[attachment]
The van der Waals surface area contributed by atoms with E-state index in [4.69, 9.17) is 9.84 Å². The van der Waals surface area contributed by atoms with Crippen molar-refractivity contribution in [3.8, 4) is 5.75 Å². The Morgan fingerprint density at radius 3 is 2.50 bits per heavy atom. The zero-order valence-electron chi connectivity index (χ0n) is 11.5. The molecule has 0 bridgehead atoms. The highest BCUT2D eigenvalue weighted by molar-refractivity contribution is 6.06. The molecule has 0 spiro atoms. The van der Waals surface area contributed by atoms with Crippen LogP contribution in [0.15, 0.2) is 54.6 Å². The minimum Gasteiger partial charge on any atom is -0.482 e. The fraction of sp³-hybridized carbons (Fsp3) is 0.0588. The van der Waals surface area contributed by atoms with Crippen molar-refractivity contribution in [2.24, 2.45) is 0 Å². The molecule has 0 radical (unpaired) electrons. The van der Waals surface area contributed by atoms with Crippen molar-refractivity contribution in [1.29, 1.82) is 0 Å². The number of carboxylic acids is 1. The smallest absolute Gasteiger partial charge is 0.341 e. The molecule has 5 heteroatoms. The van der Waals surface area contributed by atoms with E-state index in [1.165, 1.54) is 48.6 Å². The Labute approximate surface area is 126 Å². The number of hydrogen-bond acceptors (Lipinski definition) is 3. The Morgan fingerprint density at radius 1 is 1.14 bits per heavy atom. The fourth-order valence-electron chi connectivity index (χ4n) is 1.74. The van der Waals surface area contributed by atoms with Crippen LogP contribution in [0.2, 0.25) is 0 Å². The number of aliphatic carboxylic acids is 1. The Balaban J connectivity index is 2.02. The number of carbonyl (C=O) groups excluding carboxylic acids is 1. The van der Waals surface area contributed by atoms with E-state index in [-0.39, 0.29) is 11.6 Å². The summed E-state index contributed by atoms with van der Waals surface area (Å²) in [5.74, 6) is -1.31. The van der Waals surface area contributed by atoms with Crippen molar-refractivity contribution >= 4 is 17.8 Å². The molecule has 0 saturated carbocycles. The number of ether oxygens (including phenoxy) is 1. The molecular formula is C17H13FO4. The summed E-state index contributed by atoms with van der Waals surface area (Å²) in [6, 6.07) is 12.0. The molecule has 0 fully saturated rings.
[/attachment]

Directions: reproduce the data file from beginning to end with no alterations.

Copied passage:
The van der Waals surface area contributed by atoms with E-state index in [4.69, 9.17) is 9.84 Å². The van der Waals surface area contributed by atoms with Crippen molar-refractivity contribution in [3.8, 4) is 5.75 Å². The Morgan fingerprint density at radius 3 is 2.50 bits per heavy atom. The zero-order valence-electron chi connectivity index (χ0n) is 11.5. The molecule has 0 bridgehead atoms. The highest BCUT2D eigenvalue weighted by molar-refractivity contribution is 6.06. The molecule has 0 spiro atoms. The van der Waals surface area contributed by atoms with Crippen LogP contribution in [0.15, 0.2) is 54.6 Å². The minimum Gasteiger partial charge on any atom is -0.482 e. The fraction of sp³-hybridized carbons (Fsp3) is 0.0588. The van der Waals surface area contributed by atoms with Crippen molar-refractivity contribution in [2.24, 2.45) is 0 Å². The molecule has 0 radical (unpaired) electrons. The van der Waals surface area contributed by atoms with Crippen molar-refractivity contribution in [1.29, 1.82) is 0 Å². The number of carboxylic acids is 1. The smallest absolute Gasteiger partial charge is 0.341 e. The molecule has 5 heteroatoms. The van der Waals surface area contributed by atoms with E-state index in [1.165, 1.54) is 48.6 Å². The Labute approximate surface area is 126 Å². The number of hydrogen-bond acceptors (Lipinski definition) is 3. The Morgan fingerprint density at radius 1 is 1.14 bits per heavy atom. The fourth-order valence-electron chi connectivity index (χ4n) is 1.74. The van der Waals surface area contributed by atoms with Crippen LogP contribution in [0.2, 0.25) is 0 Å². The number of aliphatic carboxylic acids is 1. The Balaban J connectivity index is 2.02. The number of carbonyl (C=O) groups excluding carboxylic acids is 1. The van der Waals surface area contributed by atoms with E-state index in [-0.39, 0.29) is 11.6 Å². The summed E-state index contributed by atoms with van der Waals surface area (Å²) in [5.74, 6) is -1.31. The van der Waals surface area contributed by atoms with Crippen molar-refractivity contribution >= 4 is 17.8 Å². The molecule has 0 saturated carbocycles. The number of ether oxygens (including phenoxy) is 1. The molecular formula is C17H13FO4. The summed E-state index contributed by atoms with van der Waals surface area (Å²) in [6, 6.07) is 12.0. The molecule has 0 fully saturated rings.